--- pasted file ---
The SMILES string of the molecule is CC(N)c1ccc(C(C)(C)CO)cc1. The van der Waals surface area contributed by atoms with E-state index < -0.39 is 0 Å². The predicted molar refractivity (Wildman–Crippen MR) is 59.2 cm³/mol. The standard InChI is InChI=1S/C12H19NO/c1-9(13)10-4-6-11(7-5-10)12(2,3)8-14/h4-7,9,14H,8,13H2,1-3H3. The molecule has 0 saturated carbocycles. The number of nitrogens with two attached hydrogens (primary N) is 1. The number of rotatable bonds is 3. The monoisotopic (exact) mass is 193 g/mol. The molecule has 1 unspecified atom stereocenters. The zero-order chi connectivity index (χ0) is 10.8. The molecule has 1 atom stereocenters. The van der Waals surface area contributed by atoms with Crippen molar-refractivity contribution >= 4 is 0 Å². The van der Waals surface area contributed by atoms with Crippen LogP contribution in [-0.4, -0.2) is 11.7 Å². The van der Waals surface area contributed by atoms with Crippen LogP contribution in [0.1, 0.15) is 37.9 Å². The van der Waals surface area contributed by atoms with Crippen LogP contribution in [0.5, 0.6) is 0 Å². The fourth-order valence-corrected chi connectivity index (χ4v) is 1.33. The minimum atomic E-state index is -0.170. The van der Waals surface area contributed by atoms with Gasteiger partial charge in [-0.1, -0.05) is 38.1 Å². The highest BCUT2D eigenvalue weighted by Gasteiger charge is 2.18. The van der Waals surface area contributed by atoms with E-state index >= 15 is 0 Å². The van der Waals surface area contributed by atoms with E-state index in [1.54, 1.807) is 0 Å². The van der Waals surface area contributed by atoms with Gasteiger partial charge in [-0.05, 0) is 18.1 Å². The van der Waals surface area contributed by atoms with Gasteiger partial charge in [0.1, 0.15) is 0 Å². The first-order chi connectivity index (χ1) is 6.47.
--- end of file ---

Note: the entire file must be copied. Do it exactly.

The SMILES string of the molecule is CC(N)c1ccc(C(C)(C)CO)cc1. The van der Waals surface area contributed by atoms with E-state index < -0.39 is 0 Å². The predicted molar refractivity (Wildman–Crippen MR) is 59.2 cm³/mol. The standard InChI is InChI=1S/C12H19NO/c1-9(13)10-4-6-11(7-5-10)12(2,3)8-14/h4-7,9,14H,8,13H2,1-3H3. The molecule has 0 saturated carbocycles. The number of nitrogens with two attached hydrogens (primary N) is 1. The number of rotatable bonds is 3. The monoisotopic (exact) mass is 193 g/mol. The molecule has 1 unspecified atom stereocenters. The zero-order chi connectivity index (χ0) is 10.8. The molecule has 1 atom stereocenters. The van der Waals surface area contributed by atoms with Crippen molar-refractivity contribution >= 4 is 0 Å². The van der Waals surface area contributed by atoms with Crippen LogP contribution in [-0.4, -0.2) is 11.7 Å². The van der Waals surface area contributed by atoms with Crippen LogP contribution in [0.1, 0.15) is 37.9 Å². The van der Waals surface area contributed by atoms with Crippen LogP contribution in [0.5, 0.6) is 0 Å². The fourth-order valence-corrected chi connectivity index (χ4v) is 1.33. The minimum atomic E-state index is -0.170. The van der Waals surface area contributed by atoms with Gasteiger partial charge in [-0.1, -0.05) is 38.1 Å². The highest BCUT2D eigenvalue weighted by Gasteiger charge is 2.18. The van der Waals surface area contributed by atoms with E-state index >= 15 is 0 Å². The van der Waals surface area contributed by atoms with E-state index in [1.54, 1.807) is 0 Å². The van der Waals surface area contributed by atoms with Gasteiger partial charge in [-0.05, 0) is 18.1 Å². The van der Waals surface area contributed by atoms with Gasteiger partial charge in [0.1, 0.15) is 0 Å². The first-order chi connectivity index (χ1) is 6.47.